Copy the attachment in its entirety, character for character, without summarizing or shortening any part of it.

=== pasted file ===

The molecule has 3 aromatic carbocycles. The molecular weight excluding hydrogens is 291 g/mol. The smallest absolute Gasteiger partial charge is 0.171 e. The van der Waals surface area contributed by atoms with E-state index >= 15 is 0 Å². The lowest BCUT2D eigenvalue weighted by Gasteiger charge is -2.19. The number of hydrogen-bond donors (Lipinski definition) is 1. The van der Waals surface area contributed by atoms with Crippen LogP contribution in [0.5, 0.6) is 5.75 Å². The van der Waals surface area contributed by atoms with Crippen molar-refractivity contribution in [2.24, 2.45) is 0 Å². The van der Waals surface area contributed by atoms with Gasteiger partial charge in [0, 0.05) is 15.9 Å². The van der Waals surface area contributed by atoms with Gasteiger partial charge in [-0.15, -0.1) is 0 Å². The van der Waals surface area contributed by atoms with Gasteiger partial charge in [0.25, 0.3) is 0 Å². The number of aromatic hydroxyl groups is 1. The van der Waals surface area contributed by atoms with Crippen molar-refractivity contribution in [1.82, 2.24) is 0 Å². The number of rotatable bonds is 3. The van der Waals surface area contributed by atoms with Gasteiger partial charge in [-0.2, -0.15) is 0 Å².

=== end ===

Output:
The molecule has 3 aromatic carbocycles. The molecular weight excluding hydrogens is 291 g/mol. The smallest absolute Gasteiger partial charge is 0.171 e. The van der Waals surface area contributed by atoms with E-state index >= 15 is 0 Å². The lowest BCUT2D eigenvalue weighted by Gasteiger charge is -2.19. The number of hydrogen-bond donors (Lipinski definition) is 1. The van der Waals surface area contributed by atoms with Crippen LogP contribution in [0.5, 0.6) is 5.75 Å². The van der Waals surface area contributed by atoms with Crippen molar-refractivity contribution in [2.24, 2.45) is 0 Å². The van der Waals surface area contributed by atoms with Gasteiger partial charge in [0, 0.05) is 15.9 Å². The van der Waals surface area contributed by atoms with Gasteiger partial charge in [-0.15, -0.1) is 0 Å². The van der Waals surface area contributed by atoms with Gasteiger partial charge in [0.25, 0.3) is 0 Å². The number of aromatic hydroxyl groups is 1. The van der Waals surface area contributed by atoms with Crippen molar-refractivity contribution in [1.82, 2.24) is 0 Å². The number of rotatable bonds is 3. The van der Waals surface area contributed by atoms with Gasteiger partial charge in [-0.2, -0.15) is 0 Å².